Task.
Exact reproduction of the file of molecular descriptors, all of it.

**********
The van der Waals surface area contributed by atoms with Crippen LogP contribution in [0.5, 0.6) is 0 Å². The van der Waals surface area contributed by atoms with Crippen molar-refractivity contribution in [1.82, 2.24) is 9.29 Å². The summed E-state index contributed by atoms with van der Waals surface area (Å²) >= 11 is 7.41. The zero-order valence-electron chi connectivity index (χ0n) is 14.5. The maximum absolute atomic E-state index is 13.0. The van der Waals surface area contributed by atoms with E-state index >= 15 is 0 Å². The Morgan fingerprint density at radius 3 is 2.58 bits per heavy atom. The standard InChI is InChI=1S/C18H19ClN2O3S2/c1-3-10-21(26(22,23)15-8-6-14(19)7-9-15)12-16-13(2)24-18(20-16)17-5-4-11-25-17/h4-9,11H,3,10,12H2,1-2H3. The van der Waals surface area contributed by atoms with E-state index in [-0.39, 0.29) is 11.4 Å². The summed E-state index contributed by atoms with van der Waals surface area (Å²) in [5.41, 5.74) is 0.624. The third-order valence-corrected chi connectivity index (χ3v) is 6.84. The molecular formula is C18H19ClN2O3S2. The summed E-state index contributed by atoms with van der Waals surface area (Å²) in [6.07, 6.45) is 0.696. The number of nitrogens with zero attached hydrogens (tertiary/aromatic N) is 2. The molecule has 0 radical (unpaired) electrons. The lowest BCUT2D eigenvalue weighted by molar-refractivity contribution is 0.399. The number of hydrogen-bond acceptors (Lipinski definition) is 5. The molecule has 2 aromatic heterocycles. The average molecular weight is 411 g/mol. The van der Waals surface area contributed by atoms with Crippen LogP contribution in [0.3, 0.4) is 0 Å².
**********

The van der Waals surface area contributed by atoms with Crippen LogP contribution in [0.5, 0.6) is 0 Å². The van der Waals surface area contributed by atoms with Crippen molar-refractivity contribution in [1.82, 2.24) is 9.29 Å². The summed E-state index contributed by atoms with van der Waals surface area (Å²) >= 11 is 7.41. The zero-order valence-electron chi connectivity index (χ0n) is 14.5. The maximum absolute atomic E-state index is 13.0. The van der Waals surface area contributed by atoms with E-state index >= 15 is 0 Å². The Morgan fingerprint density at radius 3 is 2.58 bits per heavy atom. The standard InChI is InChI=1S/C18H19ClN2O3S2/c1-3-10-21(26(22,23)15-8-6-14(19)7-9-15)12-16-13(2)24-18(20-16)17-5-4-11-25-17/h4-9,11H,3,10,12H2,1-2H3. The van der Waals surface area contributed by atoms with E-state index in [-0.39, 0.29) is 11.4 Å². The summed E-state index contributed by atoms with van der Waals surface area (Å²) in [5.41, 5.74) is 0.624. The third-order valence-corrected chi connectivity index (χ3v) is 6.84. The molecular formula is C18H19ClN2O3S2. The summed E-state index contributed by atoms with van der Waals surface area (Å²) in [6.07, 6.45) is 0.696. The number of nitrogens with zero attached hydrogens (tertiary/aromatic N) is 2. The molecule has 0 radical (unpaired) electrons. The lowest BCUT2D eigenvalue weighted by molar-refractivity contribution is 0.399. The number of hydrogen-bond acceptors (Lipinski definition) is 5. The molecule has 2 aromatic heterocycles. The average molecular weight is 411 g/mol. The van der Waals surface area contributed by atoms with Crippen LogP contribution in [0.3, 0.4) is 0 Å².